The Daily Tar Heel

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Thursday October 28th

Looking into the Chapel Hill-Carrboro music scene over the decade

Kevin Thomas poses for a portrait in front of Local 506 in Chapel Hill, N.C. on Nov. 26, 2019.
Buy Photos Kevin Thomas poses for a portrait in front of Local 506 in Chapel Hill, N.C. on Nov. 26, 2019.

Between Lil Yachty, Hippo Campus, Psychedelic Furs, The Dip, Yung Gravy, Quinn XCII and Skizzy Mars, it's clear that a variety of musical artists have come to local venues over the last decade.

But the Chapel Hill-Carrboro area has much more to explore than big names when it comes to music. 


Carrboro is home to different music bars, including 2nd Wind. Zane James is the general manager and he has been involved with the bar for approximately two years.

“The local music scene is a very tight-knit community,” James said. “That’s how we get a lot of local acts. They’re all kind of in the same scene, they hang out together, they know who is looking for shows when.”

James said 2nd Wind brings a variety of music, and when bands are traveling up and down the East Coast, it is usually a stop on their way to a bigger venue. 

“We take all kinds of acts as far as music goes,” James said. “Acoustically we aim for more jazz, blues, kind of indie feel. (We) focus a lot on Americana, folk, blues and jazz.” 

Between Chapel Hill and Carrboro, there is an array of hotspots for music in the area. People that walk down the street may have the opportunity to hear something they like from different performance spots and listen to music that may be new to them. 

James said 2nd Wind has music almost every night of the week, along with Weaver Street Market's Music on the Lawn, and other places like The Station and Cat’s Cradle also consistently have a variety of shows. 

“It’s just so accessible,” James said. “There’s music everywhere in this town almost all the time. You can just walk down main street in Carrboro until you hear something you like and just stop in.”

Not far from 2nd Wind, Kevin ‘Kaze’ Thomas is a co-owner of the music bar Local 506.

“It’s open to all types of music,” Thomas said. “The tradition of it is based around the diversity. Many early artists, J. Cole, Arcade Fire, The Avett Brothers etc. started there in their early careers. 506 was the opportunity created for them to get themselves off the ground.” 

But Thomas’ involvement in the local music scene started with other projects before his position at Local 506. In 2017, he co-founded a local production company known as VibeHouse 405.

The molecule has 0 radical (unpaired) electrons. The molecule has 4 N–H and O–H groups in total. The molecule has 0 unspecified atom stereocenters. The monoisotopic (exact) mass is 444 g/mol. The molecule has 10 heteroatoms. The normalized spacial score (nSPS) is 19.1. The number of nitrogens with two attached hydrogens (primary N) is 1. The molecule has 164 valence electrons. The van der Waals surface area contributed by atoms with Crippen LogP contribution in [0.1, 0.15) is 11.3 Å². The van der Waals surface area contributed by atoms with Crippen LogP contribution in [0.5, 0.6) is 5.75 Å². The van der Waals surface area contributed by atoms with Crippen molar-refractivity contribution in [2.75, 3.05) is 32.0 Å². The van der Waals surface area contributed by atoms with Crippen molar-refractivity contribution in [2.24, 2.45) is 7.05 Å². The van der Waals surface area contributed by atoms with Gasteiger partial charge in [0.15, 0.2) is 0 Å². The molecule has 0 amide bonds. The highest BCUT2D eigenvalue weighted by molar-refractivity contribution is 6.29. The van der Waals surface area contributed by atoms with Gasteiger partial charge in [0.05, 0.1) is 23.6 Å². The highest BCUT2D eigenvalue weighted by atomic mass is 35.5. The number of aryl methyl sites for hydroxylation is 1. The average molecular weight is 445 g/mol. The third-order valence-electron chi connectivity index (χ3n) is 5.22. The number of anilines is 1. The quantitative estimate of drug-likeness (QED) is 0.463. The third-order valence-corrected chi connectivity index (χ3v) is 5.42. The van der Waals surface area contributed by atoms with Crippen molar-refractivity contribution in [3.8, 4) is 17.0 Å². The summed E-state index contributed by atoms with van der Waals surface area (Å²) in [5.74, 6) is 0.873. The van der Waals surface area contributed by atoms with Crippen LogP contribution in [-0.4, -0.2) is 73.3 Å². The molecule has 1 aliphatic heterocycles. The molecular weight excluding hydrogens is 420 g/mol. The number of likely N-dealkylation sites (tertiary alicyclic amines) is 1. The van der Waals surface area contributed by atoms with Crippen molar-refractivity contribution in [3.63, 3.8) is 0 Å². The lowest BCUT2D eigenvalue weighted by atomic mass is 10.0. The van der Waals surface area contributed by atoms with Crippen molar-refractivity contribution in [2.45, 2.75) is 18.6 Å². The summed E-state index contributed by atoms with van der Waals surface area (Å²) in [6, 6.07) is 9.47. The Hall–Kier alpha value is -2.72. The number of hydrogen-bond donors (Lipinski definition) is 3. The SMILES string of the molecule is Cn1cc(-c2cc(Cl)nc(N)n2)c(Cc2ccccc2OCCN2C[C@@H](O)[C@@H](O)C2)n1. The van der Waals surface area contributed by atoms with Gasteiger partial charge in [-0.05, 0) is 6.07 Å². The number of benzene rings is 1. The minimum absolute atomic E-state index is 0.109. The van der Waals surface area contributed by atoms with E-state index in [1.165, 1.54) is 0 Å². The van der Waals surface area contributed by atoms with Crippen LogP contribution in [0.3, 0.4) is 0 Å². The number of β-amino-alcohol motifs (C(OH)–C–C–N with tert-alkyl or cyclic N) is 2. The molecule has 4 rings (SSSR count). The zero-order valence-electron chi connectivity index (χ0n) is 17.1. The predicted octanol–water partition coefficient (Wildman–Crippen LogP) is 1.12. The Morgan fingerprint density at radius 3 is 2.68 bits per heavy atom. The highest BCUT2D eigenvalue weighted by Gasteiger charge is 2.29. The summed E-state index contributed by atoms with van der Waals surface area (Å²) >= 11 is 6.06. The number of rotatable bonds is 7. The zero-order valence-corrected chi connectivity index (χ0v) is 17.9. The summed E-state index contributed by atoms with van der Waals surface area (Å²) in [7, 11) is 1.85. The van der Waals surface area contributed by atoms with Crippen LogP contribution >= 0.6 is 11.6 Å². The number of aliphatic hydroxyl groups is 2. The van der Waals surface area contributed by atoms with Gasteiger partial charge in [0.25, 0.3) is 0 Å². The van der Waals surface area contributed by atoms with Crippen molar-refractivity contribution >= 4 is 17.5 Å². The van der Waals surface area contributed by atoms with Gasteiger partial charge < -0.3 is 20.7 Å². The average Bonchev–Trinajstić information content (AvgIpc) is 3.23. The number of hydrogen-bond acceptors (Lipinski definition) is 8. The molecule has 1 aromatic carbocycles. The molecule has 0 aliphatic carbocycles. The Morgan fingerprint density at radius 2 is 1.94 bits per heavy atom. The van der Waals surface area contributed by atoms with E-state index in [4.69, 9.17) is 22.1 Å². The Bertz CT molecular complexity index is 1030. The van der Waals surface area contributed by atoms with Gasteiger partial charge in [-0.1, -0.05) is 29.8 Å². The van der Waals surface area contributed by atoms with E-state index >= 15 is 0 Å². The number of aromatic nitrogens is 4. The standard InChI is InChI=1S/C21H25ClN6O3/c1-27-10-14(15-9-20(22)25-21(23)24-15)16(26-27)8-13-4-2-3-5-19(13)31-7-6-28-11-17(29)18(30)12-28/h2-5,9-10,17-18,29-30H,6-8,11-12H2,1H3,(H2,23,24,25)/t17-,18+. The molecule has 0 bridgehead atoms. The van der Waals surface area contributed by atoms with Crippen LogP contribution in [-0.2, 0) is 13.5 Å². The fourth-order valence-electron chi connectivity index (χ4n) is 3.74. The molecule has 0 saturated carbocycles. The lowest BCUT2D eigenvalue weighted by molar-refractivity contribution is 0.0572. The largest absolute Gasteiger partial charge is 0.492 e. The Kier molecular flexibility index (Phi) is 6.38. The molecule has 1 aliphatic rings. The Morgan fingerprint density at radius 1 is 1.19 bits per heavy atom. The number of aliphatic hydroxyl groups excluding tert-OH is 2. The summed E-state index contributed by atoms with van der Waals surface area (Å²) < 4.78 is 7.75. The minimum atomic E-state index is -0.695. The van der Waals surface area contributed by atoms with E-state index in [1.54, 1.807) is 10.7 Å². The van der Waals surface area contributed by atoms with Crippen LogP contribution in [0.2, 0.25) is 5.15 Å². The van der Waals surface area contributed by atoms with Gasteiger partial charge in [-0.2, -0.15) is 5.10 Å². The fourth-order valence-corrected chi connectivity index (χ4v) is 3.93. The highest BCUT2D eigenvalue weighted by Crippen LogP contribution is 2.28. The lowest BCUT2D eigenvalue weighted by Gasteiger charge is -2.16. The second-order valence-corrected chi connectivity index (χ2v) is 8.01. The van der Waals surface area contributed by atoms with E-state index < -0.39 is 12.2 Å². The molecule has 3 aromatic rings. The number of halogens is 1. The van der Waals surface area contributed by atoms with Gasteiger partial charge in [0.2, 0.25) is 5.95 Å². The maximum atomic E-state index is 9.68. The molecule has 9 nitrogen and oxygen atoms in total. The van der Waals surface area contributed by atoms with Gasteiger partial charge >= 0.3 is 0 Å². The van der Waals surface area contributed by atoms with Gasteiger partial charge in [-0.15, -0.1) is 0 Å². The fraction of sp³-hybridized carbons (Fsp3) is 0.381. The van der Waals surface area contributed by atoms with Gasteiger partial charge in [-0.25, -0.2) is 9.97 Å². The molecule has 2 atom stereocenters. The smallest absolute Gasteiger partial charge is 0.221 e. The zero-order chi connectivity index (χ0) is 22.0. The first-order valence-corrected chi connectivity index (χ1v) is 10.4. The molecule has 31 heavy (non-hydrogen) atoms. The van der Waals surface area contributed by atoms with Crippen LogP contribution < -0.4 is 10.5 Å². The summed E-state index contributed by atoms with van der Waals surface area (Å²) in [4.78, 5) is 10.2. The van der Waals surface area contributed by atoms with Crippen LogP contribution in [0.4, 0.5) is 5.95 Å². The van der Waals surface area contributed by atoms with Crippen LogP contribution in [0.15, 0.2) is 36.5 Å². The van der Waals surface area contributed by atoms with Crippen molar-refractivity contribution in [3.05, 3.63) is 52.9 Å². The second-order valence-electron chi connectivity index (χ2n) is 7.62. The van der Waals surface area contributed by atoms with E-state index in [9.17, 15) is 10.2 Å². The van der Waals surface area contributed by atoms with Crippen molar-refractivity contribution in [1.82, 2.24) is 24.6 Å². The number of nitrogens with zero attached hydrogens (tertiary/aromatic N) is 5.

“I’m able to provide a platform for a band of kids in college that are doing their thing,” Thomas said. “It was a beautiful situation for me, an opportunity to have a venue connected to the energy of what I’m doing working with young artists.”  

It may be difficult to decide a genre that represents the sound of Chapel Hill, but there are trends in the music that have emerged over the years.

“There’s a tradition of music that’s in this town,” Thomas said. “You can see it throughout history. There’s a tradition of the indie spirit. The indie rock spirit, the indie punk spirit, the indie hip-hop spirit, the indie folk spirit.” 

Thomas said you can find all kinds of styles that are very different but also show similarities that reflect the intimacy of the community. 

“It’s a place where cats can come to rap on Franklin Street, or play heavy metal, or folk or funk or whatever it is they do right there on 'Broadway,'” Thomas said.

For Thomas, the diversity of the local music scene was what sparked his creative outlet. 

“When I got up here I was really eager and anxious to get involved in music and art and start figuring that out for myself because we didn’t have that where I was from,” Thomas said. “That was really the beginning of Chapel Hill being a creative home for me — a creative birthplace for me.”

Thomas said it was his goal to to work as a mentor to help their careers as musicians.

“The music scene has taken off a lot since I’ve been at UNC,” said Shane Stephens, one of the guitarists and singers of local band The Northbounds. “Almost every weekend there’s something unique.”

The Northbounds play both covers and original music, and they will be debuting new material at their upcoming show on Dec. 13th at The Cave. 

"The more music you have, the more variety of people you have,” James said. “It’s going to be more eclectic and more diverse by nature of that. In a community like Carrboro where everybody is accepting, you have the ability to experiment and really develop music in a different way that has been seen in the past where you have to go the acceptable route and you play what’s popular at the time and that’s how you do well as a band."

Chapel Hill is also home to another music group: JULIA. Todd Davis, the drummer, said he has enjoyed seeing familiar faces in the music community throughout his time as a student, performer and audience member. 

“It’s pretty interesting to see how people really stick to it over the years, even if their music style changes,” Davis said. “There will always be music here.” 

JULIA. is currently working on their first album. Davis said they expect its release to be in early 2020. 

“It’s that attitude and energy of authenticity that I’ve seen in Chapel Hill artists here,” Thomas said. “It’s all music, it’s all based around creativity.”

@ben_mcentire

arts@dailytarheel.com

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